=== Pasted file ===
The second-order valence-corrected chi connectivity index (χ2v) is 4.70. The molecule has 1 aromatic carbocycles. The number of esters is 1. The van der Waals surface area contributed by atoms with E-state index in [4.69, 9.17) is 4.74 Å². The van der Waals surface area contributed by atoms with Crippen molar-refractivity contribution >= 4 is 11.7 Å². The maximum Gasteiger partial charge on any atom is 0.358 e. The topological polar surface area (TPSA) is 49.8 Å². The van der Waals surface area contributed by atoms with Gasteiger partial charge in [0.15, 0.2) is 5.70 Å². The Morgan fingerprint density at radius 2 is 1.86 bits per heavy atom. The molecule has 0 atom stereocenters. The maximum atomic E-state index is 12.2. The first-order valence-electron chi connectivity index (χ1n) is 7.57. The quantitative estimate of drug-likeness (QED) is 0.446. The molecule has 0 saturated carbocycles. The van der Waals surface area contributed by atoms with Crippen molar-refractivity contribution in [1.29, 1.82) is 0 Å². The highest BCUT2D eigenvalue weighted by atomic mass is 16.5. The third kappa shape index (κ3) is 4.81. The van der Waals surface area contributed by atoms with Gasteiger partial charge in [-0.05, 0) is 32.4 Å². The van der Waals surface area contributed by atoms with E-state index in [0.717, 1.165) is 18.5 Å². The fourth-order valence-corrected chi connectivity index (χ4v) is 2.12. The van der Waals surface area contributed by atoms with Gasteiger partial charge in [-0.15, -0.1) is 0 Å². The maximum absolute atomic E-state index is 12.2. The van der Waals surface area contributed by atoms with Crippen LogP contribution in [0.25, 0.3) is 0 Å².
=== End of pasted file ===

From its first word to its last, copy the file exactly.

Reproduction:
The second-order valence-corrected chi connectivity index (χ2v) is 4.70. The molecule has 1 aromatic carbocycles. The number of esters is 1. The van der Waals surface area contributed by atoms with E-state index in [4.69, 9.17) is 4.74 Å². The van der Waals surface area contributed by atoms with Crippen molar-refractivity contribution >= 4 is 11.7 Å². The maximum Gasteiger partial charge on any atom is 0.358 e. The topological polar surface area (TPSA) is 49.8 Å². The van der Waals surface area contributed by atoms with Gasteiger partial charge in [0.15, 0.2) is 5.70 Å². The Morgan fingerprint density at radius 2 is 1.86 bits per heavy atom. The molecule has 0 atom stereocenters. The maximum atomic E-state index is 12.2. The first-order valence-electron chi connectivity index (χ1n) is 7.57. The quantitative estimate of drug-likeness (QED) is 0.446. The molecule has 0 saturated carbocycles. The van der Waals surface area contributed by atoms with Crippen molar-refractivity contribution in [1.29, 1.82) is 0 Å². The highest BCUT2D eigenvalue weighted by atomic mass is 16.5. The third kappa shape index (κ3) is 4.81. The van der Waals surface area contributed by atoms with Gasteiger partial charge in [-0.05, 0) is 32.4 Å². The van der Waals surface area contributed by atoms with E-state index in [0.717, 1.165) is 18.5 Å². The fourth-order valence-corrected chi connectivity index (χ4v) is 2.12. The van der Waals surface area contributed by atoms with Gasteiger partial charge in [-0.15, -0.1) is 0 Å². The maximum absolute atomic E-state index is 12.2. The van der Waals surface area contributed by atoms with Crippen LogP contribution in [0.25, 0.3) is 0 Å².